Report on Mauna Loa (United States) — 6 October-12 October 2004
Smithsonian / US Geological Survey Weekly Volcanic Activity Report,
6 October-12 October 2004
Managing Editor: Gari Mayberry
Please cite this report as:
Global Volcanism Program, 2004. Report on Mauna Loa (United States). In: Mayberry, G (ed.), Weekly Volcanic Activity Report, 6 October-12 October 2004. Smithsonian Institution and US Geological Survey.
19.475°N, 155.608°W; summit elev. 4170 m
All times are local (unless otherwise noted)
According to HVO, since early July 2004 an increased number of earthquakes had been recorded from beneath Mauna Loa. From week to week, the numbers fluctuated but remained well above the norm. Through September, more than 580 earthquakes were centered beneath Mauna Loa's summit caldera and the adjacent part of the southwest rift zone. Most of these earthquakes were quite deep, from 35 to 50 km below the ground surface and small, less than M 3. They were "long-period" (LP) earthquakes, which means that their signals gradually rise out of the background rather than appearing abruptly. Such a concentrated number of deep LP earthquakes from this part of Mauna Loa is unprecedented, at least in the modern earthquake record dating back to the 1960s. During about 4-11 October, however, only 23 earthquakes were located under the summit.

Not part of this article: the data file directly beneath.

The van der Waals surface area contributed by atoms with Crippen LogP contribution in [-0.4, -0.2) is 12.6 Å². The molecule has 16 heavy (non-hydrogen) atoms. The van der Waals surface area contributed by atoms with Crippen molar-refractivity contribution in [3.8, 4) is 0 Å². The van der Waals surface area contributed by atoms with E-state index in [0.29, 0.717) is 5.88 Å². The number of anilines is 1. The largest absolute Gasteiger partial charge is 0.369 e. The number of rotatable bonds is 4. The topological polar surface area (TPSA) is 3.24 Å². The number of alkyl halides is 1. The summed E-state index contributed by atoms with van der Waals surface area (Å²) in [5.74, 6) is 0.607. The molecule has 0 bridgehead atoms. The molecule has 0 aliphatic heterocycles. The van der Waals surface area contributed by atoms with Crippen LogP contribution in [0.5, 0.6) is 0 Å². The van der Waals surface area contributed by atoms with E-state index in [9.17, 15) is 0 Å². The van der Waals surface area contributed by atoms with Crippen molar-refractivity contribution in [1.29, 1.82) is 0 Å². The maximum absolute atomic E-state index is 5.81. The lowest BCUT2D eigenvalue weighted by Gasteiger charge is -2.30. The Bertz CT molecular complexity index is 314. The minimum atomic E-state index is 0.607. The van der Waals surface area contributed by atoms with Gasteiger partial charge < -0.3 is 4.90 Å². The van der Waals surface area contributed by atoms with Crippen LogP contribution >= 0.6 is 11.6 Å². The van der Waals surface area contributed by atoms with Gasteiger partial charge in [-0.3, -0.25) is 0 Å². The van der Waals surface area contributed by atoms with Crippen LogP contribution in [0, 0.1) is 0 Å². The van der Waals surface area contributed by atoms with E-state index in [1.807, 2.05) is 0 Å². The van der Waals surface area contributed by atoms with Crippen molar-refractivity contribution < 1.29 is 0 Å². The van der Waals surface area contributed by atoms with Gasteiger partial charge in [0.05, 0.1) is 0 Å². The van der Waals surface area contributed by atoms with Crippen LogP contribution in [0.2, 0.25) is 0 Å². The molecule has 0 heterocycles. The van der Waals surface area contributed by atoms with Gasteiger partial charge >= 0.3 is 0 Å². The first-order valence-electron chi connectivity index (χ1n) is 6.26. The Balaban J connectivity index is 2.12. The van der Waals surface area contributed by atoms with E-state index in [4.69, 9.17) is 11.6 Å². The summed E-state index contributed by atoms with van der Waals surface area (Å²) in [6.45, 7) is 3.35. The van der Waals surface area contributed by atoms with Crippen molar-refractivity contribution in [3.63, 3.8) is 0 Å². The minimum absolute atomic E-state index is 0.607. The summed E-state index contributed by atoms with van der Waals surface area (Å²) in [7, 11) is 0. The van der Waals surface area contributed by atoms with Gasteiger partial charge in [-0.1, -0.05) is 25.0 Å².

Geological Summary. Massive Mauna Loa is a basaltic shield volcano that rises almost 9 km from the ocean floor to form the world's largest Holocene volcano. Flank eruptions typically occur from the lengthy NE and SW rift zones, and from the Moku'aweoweo summit is caldera, which is within an older and larger 6 x 8 km caldera. Two of the youngest large debris avalanches documented in Hawaii traveled nearly 100 km from Mauna Loa; the second of the Alika avalanches was emplaced about 105,000 years ago (Moore et al., 1989). Almost 90% of the surface of the volcano is covered by lavas less than 4,000 years old (Lockwood and Lipman, 1987). Beginning about 1,500 years ago, a series of voluminous overflows from a summit lava lake covered about 25% of the volcano's surface. Over the last 750 years, from shortly after the formation of Moku'aweoweo caldera until the present, an additional 25% of the volcano has been covered with lava flows, mainly from summit and NW rift zone vents.
Source: US Geological Survey Hawaiian Volcano Observatory (HVO)